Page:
Justin Trudeau’s victory in last month’s Canadian election was an extraordinary accomplishment. In the previous federal election, in 2011, his Liberal Party suffered its worst ever defeat – taking a mere 34 seats and coming third place, behind the Conservatives and the left-wing New Democratic Party (NDP). Not only that, Trudeau’s Liberals started the 2015 campaign at third place in the polls, and even in light of their late rise to the top, many sympathetic observers still questioned whether Trudeau could unseat the long-serving Conservative Harper administration; epitomising this thought, two days before the election, the Guardian published an article with the sub-heading: “Polling suggests Stephen Harper could lose to Justin Trudeau, but as Canadians prepare to vote on 19 October, recent election upsets in the UK and Israel have taught observers to take polls with a grain of salt.” As those elections this year – not to mention the classic example, the 1992 UK general election – evince, incumbent conservative governments have a proven track record at snatching victory from the jaws of opinion polls suggesting their defeat. As Richard Nicholl pithily put it in a piece before Trudeau’s surprise victory chronicling the failures of the Anglosphere centre-left, “recent Canadian politics looks like recent British politics on fast-forward – or on steroids.” Indeed, when contextualised in the broader current climate for traditional centre-left parties – faring poorly throughout both Europe and the former Commonwealth Dominions alike, as recounted by Neil Gandhi and Richard Nicholl respectively – Trudeau’s victory looks all the more remarkable. So what did he and the Liberals do right? And what in the circumstances went right for them?
‘It’s the economy, stupid’ – as Bill Clinton famously kept telling his staff in his victorious 1992 campaign against George H.W. Bush, who was presiding over a downturn. He knew that the biggest key to victory was to keep lambasting Bush about the state of the economy. Since then, Clinton’s phrase has become one of political campaigning’s biggest clichés. But it’s a cliché because it’s true. The overriding factor in Harper’s favour had always been his reputation for economic competence. This reputation was solid half a decade ago, when the Economist was prompted to rhapsodise about how “Canada avoided the plagues […] afflicting everyone else” during the financial crisis – it quickly bounced back from a merely moderate recession. Harper’s economic policy emphasised the huge mining industry dominating Western Canada, and as developing countries (China especially) powered through the Great Recession with buoyant demand for mined commodities, this worked well to shield Canada from the economic storms ravaging America and Europe as it exported its way through. Consequently, in the 2011 elections he claimed the mantle of economic competence, making this the foremost issue in the election. The Tory slogan – ‘Here for Canada’ – was the classic message of an incumbent centre-right government presiding over a growing economy. And Harper hammered home this message by asserting that only his party could provide economic security, while suggesting his opponents threatened to take Canada back to “the days of higher spending, higher taxes, double-digit unemployment [and] double-digit mortgage rates”. In light of this powerful message on the economy – not to mention the fact that Harper’s Liberal opponent Michael Ignatieff was “too aloof and awkward”, as Cambridge academic David Runciman puts it – it was unsurprising that the Conservatives won a landslide in 2011.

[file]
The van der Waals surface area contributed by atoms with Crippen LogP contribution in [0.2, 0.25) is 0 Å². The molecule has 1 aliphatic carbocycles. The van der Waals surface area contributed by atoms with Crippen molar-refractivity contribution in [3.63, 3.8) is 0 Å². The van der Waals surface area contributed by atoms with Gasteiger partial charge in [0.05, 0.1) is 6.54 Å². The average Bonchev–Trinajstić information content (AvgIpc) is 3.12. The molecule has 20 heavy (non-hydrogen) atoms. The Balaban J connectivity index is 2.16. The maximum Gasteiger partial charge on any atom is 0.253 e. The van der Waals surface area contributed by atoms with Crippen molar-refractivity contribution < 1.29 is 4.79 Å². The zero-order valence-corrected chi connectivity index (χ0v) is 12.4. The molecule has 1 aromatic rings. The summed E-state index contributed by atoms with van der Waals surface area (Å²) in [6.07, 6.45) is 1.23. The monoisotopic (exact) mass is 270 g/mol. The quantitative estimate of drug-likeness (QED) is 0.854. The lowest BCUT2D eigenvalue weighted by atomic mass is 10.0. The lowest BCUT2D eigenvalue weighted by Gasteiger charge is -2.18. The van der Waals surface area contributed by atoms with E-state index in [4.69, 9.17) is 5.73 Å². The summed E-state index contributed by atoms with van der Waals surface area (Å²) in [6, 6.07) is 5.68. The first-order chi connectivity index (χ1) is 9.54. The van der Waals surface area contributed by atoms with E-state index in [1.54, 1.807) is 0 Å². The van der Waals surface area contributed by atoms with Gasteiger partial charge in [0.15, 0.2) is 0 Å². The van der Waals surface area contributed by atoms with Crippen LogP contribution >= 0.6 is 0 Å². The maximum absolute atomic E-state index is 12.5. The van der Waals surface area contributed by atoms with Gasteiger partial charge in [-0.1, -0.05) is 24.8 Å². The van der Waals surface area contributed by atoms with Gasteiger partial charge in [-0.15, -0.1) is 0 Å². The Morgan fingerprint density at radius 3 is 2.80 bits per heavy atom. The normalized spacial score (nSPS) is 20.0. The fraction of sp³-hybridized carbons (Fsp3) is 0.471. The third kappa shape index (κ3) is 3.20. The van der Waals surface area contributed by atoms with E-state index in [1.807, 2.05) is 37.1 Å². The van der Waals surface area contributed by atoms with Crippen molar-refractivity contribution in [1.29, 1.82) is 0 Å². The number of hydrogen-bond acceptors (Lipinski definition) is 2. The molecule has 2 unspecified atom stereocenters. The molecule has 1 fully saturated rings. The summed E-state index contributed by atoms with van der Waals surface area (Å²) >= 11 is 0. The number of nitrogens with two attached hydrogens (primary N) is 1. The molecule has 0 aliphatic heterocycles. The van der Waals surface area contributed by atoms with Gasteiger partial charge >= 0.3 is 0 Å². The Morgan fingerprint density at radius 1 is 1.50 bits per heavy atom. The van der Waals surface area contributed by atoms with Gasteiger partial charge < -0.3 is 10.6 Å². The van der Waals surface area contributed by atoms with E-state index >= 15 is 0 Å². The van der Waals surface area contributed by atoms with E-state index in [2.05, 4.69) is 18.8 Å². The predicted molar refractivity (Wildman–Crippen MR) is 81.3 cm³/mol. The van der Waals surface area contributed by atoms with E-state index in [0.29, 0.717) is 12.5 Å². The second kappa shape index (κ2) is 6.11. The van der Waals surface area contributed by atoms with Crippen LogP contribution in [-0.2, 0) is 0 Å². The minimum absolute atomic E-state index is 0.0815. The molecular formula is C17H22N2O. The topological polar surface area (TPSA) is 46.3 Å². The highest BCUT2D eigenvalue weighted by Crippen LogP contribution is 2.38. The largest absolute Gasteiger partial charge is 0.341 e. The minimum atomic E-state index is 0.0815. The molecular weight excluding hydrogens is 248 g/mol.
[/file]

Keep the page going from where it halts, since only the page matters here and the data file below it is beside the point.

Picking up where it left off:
However, the precipitous fall in oil prices last year and the concurrent slump in commodity values caused by the Chinese slowdown led to a recession in the first half of 2015. Having staked so much on the importance of natural resources to the Canadian economy, Harper was put in a poor position: after the country’s descent into recession, and with oil prices at the floor, his promise to make Canada an “energy superpower” was revealed to have made the economy unbalanced and overexposed. As comprehensively reported by the Wall Street Journal earlier this year, the natural resources slump reverberated way beyond that sector’s heartland in Western Canada, severely striking manufacturing jobs in the more heavily populated East (overall this sector contracted by 1.6% in just one month, in May 2015). Needless to say, this aroused considerable insecurity amongst middle-income voters –making Harper’s empty claim that “we will grow, nevertheless” look arrogant and unfeeling.